A rally designed to draw attention to impending federal regulations that would strike a big blow to the local lobster fishing industry drew hundreds of fishermen, their families and supporters from up and down the coast to the Stonington Commercial Fish Pier.
The fish, critical to local economies and the food chain, were already under pressure from human infrastructure like dams. Climate change is turning up the heat.
Coastal First Nations is an alliance of Wuikinuxv Nation, Heiltsuk Nation, Kitasoo/Xai’xais Nation, Nuxalk Nation, Gitga’at Nation, Metlakatla Nation, Old Massett, Skidegate, and Council of the Haida Nation.
Between March and June of this year, blue crab harvests declined by approximately 25 percent of their previous five-year average. Wild shrimp harvests are down by approximately 40 percent for the months of May and June compared to previous years, with shrimp landings from 2012-2016 having an average annual worth of $17,766,000.
The European Commission has detected “significant weaknesses” in how Ireland controls fish catches within EU waters, highlighting issues around weighing and an “ineffective sanctioning system for offenses”.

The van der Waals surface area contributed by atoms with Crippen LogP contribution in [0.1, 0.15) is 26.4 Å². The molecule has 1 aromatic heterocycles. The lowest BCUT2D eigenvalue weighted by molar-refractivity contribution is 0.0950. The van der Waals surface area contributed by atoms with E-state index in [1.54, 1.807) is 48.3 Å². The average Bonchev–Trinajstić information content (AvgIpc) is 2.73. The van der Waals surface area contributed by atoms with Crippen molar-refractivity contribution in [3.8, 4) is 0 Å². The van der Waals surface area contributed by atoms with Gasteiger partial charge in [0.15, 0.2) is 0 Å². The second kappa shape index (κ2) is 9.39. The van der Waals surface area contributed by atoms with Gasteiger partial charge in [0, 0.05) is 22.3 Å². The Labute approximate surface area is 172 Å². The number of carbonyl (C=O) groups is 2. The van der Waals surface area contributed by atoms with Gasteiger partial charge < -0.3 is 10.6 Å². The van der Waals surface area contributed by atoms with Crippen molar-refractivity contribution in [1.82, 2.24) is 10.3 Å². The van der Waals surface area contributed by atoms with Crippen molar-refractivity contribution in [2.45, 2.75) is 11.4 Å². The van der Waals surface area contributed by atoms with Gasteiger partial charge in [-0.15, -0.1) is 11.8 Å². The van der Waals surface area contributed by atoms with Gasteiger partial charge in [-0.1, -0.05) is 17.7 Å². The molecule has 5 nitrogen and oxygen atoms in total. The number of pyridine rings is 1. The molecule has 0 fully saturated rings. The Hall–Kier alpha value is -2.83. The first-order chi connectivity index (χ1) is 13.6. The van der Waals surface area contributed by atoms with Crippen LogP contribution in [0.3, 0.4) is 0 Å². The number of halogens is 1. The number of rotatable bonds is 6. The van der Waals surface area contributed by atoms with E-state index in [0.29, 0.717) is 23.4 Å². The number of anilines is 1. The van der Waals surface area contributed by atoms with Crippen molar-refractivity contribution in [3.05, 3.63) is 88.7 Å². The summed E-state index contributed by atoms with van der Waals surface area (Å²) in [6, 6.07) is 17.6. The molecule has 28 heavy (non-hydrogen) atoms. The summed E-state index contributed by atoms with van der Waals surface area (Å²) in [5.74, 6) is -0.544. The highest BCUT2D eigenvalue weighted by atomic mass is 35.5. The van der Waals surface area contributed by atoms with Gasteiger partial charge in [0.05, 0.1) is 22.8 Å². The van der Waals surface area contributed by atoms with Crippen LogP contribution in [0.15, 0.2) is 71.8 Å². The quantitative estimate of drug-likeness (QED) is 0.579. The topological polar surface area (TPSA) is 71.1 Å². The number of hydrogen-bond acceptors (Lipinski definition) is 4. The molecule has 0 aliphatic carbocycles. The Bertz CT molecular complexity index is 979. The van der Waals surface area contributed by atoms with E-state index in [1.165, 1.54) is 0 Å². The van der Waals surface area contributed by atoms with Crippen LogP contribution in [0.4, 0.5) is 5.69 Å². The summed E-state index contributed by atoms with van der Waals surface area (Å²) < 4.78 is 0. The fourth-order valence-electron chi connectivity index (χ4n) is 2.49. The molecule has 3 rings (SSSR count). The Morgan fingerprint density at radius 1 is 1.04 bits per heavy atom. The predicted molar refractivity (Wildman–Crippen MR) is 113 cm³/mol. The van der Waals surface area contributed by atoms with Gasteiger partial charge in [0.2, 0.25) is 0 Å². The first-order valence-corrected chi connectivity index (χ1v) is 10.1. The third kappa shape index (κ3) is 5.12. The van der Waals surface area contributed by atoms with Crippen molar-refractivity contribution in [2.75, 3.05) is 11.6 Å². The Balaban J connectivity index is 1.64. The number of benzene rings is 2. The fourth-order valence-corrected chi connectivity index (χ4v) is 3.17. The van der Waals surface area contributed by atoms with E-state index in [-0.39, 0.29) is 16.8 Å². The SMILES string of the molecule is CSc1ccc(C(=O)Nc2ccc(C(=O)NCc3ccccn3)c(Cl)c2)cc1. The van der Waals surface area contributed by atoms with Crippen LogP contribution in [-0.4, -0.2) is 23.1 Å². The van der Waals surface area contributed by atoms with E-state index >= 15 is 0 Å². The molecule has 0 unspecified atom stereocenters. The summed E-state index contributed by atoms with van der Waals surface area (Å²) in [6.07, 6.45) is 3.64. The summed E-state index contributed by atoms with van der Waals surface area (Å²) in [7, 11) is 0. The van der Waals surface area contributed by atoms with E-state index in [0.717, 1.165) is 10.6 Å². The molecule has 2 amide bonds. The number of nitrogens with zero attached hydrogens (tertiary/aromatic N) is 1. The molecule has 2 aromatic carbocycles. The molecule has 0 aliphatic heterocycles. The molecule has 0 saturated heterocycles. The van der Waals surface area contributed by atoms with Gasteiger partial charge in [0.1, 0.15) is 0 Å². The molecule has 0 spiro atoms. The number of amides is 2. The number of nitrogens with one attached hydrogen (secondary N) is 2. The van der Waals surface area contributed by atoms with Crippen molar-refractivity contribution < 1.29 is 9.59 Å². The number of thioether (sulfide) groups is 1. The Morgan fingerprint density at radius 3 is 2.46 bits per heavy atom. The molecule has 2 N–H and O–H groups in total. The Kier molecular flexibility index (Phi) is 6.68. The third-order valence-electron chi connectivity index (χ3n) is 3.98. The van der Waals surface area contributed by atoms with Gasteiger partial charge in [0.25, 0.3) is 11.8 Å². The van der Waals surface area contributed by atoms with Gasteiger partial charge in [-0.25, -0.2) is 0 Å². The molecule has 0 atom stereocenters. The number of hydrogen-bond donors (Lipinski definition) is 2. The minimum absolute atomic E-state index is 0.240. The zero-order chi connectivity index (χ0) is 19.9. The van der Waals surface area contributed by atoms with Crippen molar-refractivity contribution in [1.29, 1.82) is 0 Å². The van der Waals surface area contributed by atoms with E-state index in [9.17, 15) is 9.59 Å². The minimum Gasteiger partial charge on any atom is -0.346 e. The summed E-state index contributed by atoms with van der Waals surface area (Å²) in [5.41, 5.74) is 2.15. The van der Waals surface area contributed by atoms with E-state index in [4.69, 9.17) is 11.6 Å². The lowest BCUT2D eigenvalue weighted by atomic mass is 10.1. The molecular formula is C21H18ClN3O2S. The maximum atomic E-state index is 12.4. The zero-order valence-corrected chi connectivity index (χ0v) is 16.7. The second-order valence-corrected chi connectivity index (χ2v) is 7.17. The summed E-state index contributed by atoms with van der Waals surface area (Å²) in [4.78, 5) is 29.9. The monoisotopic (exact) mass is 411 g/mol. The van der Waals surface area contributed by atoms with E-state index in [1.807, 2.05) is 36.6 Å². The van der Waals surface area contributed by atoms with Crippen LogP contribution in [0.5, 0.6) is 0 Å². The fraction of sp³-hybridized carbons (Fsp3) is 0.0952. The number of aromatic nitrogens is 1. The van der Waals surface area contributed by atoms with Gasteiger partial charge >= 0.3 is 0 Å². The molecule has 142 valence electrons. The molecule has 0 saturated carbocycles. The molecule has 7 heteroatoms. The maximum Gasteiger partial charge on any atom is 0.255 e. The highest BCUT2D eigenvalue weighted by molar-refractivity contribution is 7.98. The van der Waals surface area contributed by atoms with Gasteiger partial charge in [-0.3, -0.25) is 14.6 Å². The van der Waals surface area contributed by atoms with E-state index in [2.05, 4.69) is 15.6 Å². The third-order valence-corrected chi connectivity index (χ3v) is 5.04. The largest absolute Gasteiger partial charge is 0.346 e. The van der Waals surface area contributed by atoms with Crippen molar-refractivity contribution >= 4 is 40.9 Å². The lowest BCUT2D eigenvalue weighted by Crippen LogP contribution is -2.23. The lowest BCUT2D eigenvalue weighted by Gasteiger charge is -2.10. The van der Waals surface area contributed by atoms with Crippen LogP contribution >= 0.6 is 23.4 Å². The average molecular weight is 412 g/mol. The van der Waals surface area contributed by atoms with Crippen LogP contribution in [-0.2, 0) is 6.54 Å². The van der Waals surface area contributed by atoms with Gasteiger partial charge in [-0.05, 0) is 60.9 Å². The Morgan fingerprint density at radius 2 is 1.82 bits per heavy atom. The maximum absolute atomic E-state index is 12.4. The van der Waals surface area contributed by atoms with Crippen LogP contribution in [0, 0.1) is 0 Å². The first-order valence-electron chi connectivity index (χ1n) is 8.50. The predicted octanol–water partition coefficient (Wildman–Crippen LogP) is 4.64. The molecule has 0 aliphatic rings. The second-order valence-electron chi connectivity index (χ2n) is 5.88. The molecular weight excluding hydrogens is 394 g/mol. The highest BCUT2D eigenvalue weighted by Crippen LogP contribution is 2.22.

Maine’s lobster industry has found itself in something of a climate change sweet spot.
A newly modified Deep Blue 1 -- China's largest offshore salmon farm -- has been towed back to sea following "regular maintenance", which includes the retrofitting of a large 35-meter tower.
Federal regulators are scheduling a series of public hearings on proposed new fishing-gear rules that aim to protect the endangered North Atlantic right whale from potentially deadly entanglements.
Scientists studying this year’s “dead zone” in the Gulf of Mexico announced on Thursday, 1 August, that the size of this year’s zone is about 6,952 square miles.